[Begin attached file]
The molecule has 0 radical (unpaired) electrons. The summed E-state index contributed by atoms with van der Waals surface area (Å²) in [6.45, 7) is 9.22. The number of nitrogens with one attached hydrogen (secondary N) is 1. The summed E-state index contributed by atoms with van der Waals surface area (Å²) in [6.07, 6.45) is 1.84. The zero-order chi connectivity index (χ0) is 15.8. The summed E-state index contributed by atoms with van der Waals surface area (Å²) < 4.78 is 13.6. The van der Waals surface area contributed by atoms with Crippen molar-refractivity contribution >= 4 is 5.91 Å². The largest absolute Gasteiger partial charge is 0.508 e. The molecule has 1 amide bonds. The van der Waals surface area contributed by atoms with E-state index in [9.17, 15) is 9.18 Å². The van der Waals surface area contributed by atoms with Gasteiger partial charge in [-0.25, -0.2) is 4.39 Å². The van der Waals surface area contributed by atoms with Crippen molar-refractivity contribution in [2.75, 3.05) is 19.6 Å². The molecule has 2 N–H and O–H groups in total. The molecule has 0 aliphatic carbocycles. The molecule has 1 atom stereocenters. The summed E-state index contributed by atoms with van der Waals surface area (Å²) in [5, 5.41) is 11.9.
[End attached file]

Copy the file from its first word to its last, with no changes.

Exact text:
The molecule has 0 radical (unpaired) electrons. The summed E-state index contributed by atoms with van der Waals surface area (Å²) in [6.45, 7) is 9.22. The number of nitrogens with one attached hydrogen (secondary N) is 1. The summed E-state index contributed by atoms with van der Waals surface area (Å²) in [6.07, 6.45) is 1.84. The zero-order chi connectivity index (χ0) is 15.8. The summed E-state index contributed by atoms with van der Waals surface area (Å²) < 4.78 is 13.6. The van der Waals surface area contributed by atoms with Crippen molar-refractivity contribution >= 4 is 5.91 Å². The largest absolute Gasteiger partial charge is 0.508 e. The molecule has 1 amide bonds. The van der Waals surface area contributed by atoms with E-state index in [9.17, 15) is 9.18 Å². The van der Waals surface area contributed by atoms with Gasteiger partial charge in [-0.25, -0.2) is 4.39 Å². The van der Waals surface area contributed by atoms with Crippen molar-refractivity contribution in [2.75, 3.05) is 19.6 Å². The molecule has 2 N–H and O–H groups in total. The molecule has 0 aliphatic carbocycles. The molecule has 1 atom stereocenters. The summed E-state index contributed by atoms with van der Waals surface area (Å²) in [5, 5.41) is 11.9.